JAPANESE YEN TECHNICAL FORECAST – BULLISH
- Anti-risk Japanese Yen climbed as USA growth outlook deteriorates
- Nikkei 225 might be at more risk, thanksgiving liquidity drains ahead
- Coronavirus cases, fiscal woes, and lockdown measures might keep the USD/JPY low
JAPANESE YEN & USD/JPY SUMMARY
The Japanese Yen spent most of its time last week trading higher against other major peers including the USD. The USD/JPY aimed much lower with the weakened Treasury yields, making the Japanese government bonds relatively more appealing to traders. Technically, after some divergence before the US 2020 election, the USD/JPY seems to track the bond yields spread between japan and the US Again as shown on the chart below.
The US yield curve becomes flat as the long-dated government bond returns dropped, signaling the fading confidence in the mid-term outlook. The traders seem to focus on a record pace in domestic coronavirus case growth instead of positive vaccine news. With the US reached hospitalization peaks, California has imposed a later curfew for at least 94% of Californians. Texas saw about 12,293, further beating the previous record highs from summer as Saudi Aramco Employs Financial Institutions for a Multi-Tranche Bond Deal.
A look ahead, the anti-risk JPY seems to be in the optimal position. The lack of expediency in fiscal support from the United States poses a threat for both external and local equities. Moreover, this is underpinned incase more stakes take additional measures to impose more lockdowns to assist contain further spread of covid-19. The IMF (International Monetary Fund) warned late last week that the global economic recovery seems to have lost momentum.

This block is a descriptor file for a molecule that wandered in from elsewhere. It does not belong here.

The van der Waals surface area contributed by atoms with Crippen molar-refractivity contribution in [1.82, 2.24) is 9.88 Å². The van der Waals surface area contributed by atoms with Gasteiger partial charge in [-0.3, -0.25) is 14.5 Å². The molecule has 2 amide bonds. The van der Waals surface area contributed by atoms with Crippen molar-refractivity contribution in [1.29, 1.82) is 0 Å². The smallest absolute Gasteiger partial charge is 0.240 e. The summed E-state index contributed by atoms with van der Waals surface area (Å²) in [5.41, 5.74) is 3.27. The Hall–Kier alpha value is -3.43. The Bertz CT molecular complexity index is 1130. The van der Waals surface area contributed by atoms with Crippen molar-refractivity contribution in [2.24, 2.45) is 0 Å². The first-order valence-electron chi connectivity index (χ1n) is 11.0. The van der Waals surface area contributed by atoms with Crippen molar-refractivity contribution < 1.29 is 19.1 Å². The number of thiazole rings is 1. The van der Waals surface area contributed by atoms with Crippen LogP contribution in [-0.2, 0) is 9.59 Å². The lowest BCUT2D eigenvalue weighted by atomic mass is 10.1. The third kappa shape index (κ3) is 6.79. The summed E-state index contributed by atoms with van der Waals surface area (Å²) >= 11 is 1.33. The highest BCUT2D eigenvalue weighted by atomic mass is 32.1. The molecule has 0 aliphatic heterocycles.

At the moment, cases are increasing rapidly. This made Tokyo raise their coronavirus alert status to a new peak. On the other hand, lawmakers have refrained from imposing more restrictions, urging residents to become more cautious. Also, the Nikkei 225 benchmark stock index, hampered the impressive winning streak from early this month after closing at the highest levels since 1991.
Taro Aso, the Japanese Finance Minister stated that they should stimulate sentiment with legitimate fiscal policy. The Tone of the finance minister reflected what the Fed has stressed in the United States. The FOMC minutes might continue to focus on the message with consumer sentiment also on the cards. The FOMC might disappoint considering the increasing covid-19 cases. Also, the week ahead will be a shorter trading week mainly because of the Thanksgiving holiday. This opens doors for lower liquidity levels.
Government Bond & USD/JPY Spread Relationship